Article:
“I can't need others to applaud for me to stay focused on my mission,” he said during a public conversation on Saturday at Vox Cinemas in Jeddah’s Red Sea Mall.
“I have always wanted to put good into the world. I've always wanted to make people smile. I’ve always been devoted to the process of joy and inspiration.”
The actor was in Saudi Arabia for the Red Sea International Film Festival. During the discussion, he shared his experiences in the music and film industries, charting his rise to fame and hinting at the mistakes that have plagued his career recently. The event was one of Smith's longest public appearances in the wake of his Oscars slap.
The actor did not explicitly reference the incident. However, he did touch upon his drive to grow and learn from his experiences.
“I am deeply human, and my virtue is not yet perfected,” he said. “I am in the process of perfecting my virtue. One of, I would say, the greatest thing that has happened is I have been deeply humbled and deeply inspired to perfect my light. That’s what this next phase of my life is going to be.”
Smith hinted that his future aspirations would revolve around mentoring a new generation of filmmakers. “I really want to teach,” he said. “I really want to teach filmmaking. I want to work with people on big movies.”
He also suggested that his pedagogical ambitions were international and expressed his amazement at Saudi Arabia’s burgeoning film industry. “What's exciting to me about Saudi is it's a brand new film community,” he said. “So, it's brand new filmmakers.”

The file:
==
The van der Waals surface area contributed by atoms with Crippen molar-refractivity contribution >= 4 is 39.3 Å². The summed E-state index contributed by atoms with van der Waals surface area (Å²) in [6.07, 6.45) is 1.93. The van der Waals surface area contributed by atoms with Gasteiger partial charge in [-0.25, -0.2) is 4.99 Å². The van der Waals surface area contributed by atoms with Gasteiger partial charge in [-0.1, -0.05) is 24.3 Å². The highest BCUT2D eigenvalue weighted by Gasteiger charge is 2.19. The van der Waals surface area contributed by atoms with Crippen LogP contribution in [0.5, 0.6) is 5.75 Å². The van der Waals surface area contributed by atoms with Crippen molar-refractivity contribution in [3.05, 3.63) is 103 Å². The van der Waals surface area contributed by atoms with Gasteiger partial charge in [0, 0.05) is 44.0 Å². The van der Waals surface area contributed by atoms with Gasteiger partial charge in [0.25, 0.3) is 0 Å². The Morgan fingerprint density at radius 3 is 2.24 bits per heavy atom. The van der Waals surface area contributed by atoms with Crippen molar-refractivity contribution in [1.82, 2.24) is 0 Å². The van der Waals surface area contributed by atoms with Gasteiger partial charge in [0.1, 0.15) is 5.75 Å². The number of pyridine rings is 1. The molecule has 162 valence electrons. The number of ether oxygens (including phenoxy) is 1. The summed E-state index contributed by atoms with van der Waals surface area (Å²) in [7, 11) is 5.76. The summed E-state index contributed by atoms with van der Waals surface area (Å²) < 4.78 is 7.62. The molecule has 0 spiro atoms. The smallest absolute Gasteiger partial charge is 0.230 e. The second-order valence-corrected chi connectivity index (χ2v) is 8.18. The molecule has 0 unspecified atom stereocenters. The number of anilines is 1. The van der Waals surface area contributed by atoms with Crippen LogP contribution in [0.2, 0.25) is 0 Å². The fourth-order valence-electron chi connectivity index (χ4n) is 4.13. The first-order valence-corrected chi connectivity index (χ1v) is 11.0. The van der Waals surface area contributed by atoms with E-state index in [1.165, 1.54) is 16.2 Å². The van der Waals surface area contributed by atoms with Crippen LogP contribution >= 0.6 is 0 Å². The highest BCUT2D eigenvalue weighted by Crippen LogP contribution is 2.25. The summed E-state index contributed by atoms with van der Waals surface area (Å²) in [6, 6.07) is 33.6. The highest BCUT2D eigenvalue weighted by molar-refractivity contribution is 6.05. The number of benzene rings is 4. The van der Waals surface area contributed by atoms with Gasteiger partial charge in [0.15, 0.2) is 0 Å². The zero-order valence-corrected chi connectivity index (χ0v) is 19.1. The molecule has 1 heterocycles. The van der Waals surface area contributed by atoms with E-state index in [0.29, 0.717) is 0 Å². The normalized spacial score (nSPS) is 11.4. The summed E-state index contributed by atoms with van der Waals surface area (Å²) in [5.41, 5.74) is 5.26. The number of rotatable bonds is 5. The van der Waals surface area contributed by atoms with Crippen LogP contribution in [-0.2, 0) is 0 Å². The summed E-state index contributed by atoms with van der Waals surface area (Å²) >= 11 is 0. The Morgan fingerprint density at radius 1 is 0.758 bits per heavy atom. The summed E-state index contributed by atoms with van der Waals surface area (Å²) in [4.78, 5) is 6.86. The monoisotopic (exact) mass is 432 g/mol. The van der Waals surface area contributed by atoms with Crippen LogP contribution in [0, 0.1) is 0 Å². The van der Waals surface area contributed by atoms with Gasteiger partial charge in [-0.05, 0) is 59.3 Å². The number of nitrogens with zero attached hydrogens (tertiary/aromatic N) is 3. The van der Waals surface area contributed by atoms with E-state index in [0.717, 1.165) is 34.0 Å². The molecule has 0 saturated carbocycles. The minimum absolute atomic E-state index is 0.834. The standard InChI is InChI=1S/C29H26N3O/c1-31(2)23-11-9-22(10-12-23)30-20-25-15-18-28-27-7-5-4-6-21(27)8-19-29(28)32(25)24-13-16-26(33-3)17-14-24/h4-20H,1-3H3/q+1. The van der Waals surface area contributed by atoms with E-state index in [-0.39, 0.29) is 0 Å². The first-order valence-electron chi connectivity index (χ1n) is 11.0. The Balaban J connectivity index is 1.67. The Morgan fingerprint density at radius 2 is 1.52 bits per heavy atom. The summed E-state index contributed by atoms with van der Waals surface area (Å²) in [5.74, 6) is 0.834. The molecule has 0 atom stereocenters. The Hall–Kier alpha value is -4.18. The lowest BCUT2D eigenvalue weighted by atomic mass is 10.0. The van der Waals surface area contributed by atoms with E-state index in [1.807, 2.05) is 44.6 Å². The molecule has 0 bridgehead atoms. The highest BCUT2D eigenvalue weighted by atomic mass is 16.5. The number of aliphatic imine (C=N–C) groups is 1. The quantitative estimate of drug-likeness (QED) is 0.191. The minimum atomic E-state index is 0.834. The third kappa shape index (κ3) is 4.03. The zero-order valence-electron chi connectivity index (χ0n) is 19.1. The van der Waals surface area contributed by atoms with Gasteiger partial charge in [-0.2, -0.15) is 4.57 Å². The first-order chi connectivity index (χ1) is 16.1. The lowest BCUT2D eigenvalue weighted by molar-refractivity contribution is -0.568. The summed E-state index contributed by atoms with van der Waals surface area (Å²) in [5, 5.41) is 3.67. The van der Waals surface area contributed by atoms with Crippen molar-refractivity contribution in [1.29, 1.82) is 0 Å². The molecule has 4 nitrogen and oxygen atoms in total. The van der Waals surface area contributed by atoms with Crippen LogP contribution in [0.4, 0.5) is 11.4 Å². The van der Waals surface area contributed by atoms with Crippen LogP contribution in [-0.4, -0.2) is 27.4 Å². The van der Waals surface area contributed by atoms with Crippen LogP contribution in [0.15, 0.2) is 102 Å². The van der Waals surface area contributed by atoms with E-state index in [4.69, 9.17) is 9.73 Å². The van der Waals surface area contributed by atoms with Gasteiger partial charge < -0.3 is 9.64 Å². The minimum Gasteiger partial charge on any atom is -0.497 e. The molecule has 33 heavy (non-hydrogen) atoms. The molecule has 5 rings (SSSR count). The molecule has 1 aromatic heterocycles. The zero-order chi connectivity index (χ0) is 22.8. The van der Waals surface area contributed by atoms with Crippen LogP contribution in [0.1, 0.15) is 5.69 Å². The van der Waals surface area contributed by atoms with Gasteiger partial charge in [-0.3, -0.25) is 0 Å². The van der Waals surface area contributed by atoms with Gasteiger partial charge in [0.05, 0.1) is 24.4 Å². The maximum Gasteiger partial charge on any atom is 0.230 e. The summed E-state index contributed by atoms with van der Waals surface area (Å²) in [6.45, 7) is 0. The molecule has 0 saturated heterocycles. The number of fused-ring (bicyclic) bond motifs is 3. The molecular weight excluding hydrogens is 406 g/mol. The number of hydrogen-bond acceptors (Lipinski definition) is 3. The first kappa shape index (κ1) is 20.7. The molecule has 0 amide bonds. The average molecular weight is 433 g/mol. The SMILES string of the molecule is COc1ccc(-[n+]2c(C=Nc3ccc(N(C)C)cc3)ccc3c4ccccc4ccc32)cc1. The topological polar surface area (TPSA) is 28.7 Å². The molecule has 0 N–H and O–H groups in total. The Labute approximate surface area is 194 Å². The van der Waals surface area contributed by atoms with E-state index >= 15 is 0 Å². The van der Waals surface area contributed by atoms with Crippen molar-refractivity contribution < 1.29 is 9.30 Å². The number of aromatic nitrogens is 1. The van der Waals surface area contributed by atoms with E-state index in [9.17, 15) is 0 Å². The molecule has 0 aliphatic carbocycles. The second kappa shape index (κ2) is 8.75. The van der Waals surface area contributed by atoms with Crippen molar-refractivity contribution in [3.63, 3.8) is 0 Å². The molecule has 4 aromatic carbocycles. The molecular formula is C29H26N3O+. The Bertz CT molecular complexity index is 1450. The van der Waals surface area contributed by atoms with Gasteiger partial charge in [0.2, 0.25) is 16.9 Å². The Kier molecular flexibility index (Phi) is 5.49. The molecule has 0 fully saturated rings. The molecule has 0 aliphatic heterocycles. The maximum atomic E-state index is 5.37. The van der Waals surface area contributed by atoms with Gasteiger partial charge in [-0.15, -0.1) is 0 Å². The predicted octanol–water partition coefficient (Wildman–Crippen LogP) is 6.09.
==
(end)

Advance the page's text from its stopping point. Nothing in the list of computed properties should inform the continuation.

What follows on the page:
Having travelled across the world to promote and create his films – an initiative that found momentum, Smith said, after advice given by Arnold Schwarzenegger – the actor said he developed an understanding towards what made films strike a universal chord.
“I understand that tiny little adjustments make things global,” he said. “To be able to take local stories and make them global. I’m excited to travel the world and collaborate and be able to teach and build [a] global storytelling community.
"I have a deep faith in the power of sharing our stories with one another, to help heal wounds, to help learn about each other. I feel like this next phase of my life is going to be working in global collaborations to create an exchange of our stories.”
Smith said he hopes to reach people the way certain figures have supported and inspired him along the years. He named famous US record producer Quincy Jones for having an indispensable effect on his growth as an artist and person.
“I think Quincy Jones has probably been the most prevalent in my life,” he said. “He's always been very, very present. He wants me to win as a human. He's devoted to me as a human, not just as an artist. He's really taught me and inspire me the way that I want to be available to the next generation.”
The actor also touched upon the blockbusters he has in the pipeline. These will include Bad Boys 4, another installment in his highly successful collaboration with Martin Lawrence.
“We’re shooting Bad Boys 4, and it’s a reunion with Martin. It was 30 years ago that we made the first one,” Smith said, adding that the first film of the franchise was what showed him the power of collaboration on film.
“What I [also] realised is, people grow up with the movies,” he said. “We’re growing up together and it’s almost a relationship [with the audience] that gets created when you make that many films over that much time.”
Another exciting project in the works is a sequel to the zombie thriller I Am Legend, which will also feature Creed star Michael B Jordan, Smith said.
“I’m probably giving up too much information,” he said. “In the theatrical version, my character dies. But on the DVD, there is an alternate version of the ending of the movie where my character lived. We’re going with the mythology of the DVD version. I can’t tell you more, but Michael B Jordan is in.”